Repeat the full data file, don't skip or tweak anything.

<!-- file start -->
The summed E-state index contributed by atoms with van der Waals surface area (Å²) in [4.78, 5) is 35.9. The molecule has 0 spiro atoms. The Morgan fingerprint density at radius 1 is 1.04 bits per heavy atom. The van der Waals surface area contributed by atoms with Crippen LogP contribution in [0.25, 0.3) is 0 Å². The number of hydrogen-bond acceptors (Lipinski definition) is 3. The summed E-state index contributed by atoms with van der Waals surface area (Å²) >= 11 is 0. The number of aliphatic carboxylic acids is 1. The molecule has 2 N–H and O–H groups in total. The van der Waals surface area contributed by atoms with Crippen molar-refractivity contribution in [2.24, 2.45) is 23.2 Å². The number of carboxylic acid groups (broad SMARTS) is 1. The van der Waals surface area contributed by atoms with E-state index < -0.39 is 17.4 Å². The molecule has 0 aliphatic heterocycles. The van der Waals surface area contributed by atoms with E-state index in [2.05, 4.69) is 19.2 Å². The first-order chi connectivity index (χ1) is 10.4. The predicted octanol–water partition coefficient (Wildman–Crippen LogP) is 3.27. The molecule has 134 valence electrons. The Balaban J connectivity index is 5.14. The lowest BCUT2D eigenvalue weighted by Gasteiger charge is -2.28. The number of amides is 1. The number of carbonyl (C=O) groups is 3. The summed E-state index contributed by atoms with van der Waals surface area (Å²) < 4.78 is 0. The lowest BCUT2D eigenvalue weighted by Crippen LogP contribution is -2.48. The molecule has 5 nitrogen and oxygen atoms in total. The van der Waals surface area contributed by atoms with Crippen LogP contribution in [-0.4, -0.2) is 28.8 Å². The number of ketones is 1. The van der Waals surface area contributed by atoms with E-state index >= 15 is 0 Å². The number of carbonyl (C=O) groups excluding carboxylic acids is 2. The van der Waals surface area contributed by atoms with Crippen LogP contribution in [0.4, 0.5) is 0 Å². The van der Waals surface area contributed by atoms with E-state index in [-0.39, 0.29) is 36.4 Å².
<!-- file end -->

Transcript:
The summed E-state index contributed by atoms with van der Waals surface area (Å²) in [4.78, 5) is 35.9. The molecule has 0 spiro atoms. The Morgan fingerprint density at radius 1 is 1.04 bits per heavy atom. The van der Waals surface area contributed by atoms with Crippen LogP contribution in [0.25, 0.3) is 0 Å². The number of hydrogen-bond acceptors (Lipinski definition) is 3. The summed E-state index contributed by atoms with van der Waals surface area (Å²) >= 11 is 0. The number of aliphatic carboxylic acids is 1. The molecule has 2 N–H and O–H groups in total. The van der Waals surface area contributed by atoms with Crippen molar-refractivity contribution in [2.24, 2.45) is 23.2 Å². The number of carboxylic acid groups (broad SMARTS) is 1. The van der Waals surface area contributed by atoms with E-state index < -0.39 is 17.4 Å². The molecule has 0 aliphatic heterocycles. The van der Waals surface area contributed by atoms with E-state index in [2.05, 4.69) is 19.2 Å². The first-order chi connectivity index (χ1) is 10.4. The predicted octanol–water partition coefficient (Wildman–Crippen LogP) is 3.27. The molecule has 134 valence electrons. The Balaban J connectivity index is 5.14. The lowest BCUT2D eigenvalue weighted by Gasteiger charge is -2.28. The number of amides is 1. The number of carbonyl (C=O) groups is 3. The summed E-state index contributed by atoms with van der Waals surface area (Å²) < 4.78 is 0. The lowest BCUT2D eigenvalue weighted by Crippen LogP contribution is -2.48. The molecule has 5 nitrogen and oxygen atoms in total. The van der Waals surface area contributed by atoms with Crippen LogP contribution in [-0.4, -0.2) is 28.8 Å². The number of ketones is 1. The van der Waals surface area contributed by atoms with E-state index >= 15 is 0 Å². The number of carbonyl (C=O) groups excluding carboxylic acids is 2. The van der Waals surface area contributed by atoms with Crippen LogP contribution in [0.4, 0.5) is 0 Å². The van der Waals surface area contributed by atoms with E-state index in [-0.39, 0.29) is 36.4 Å².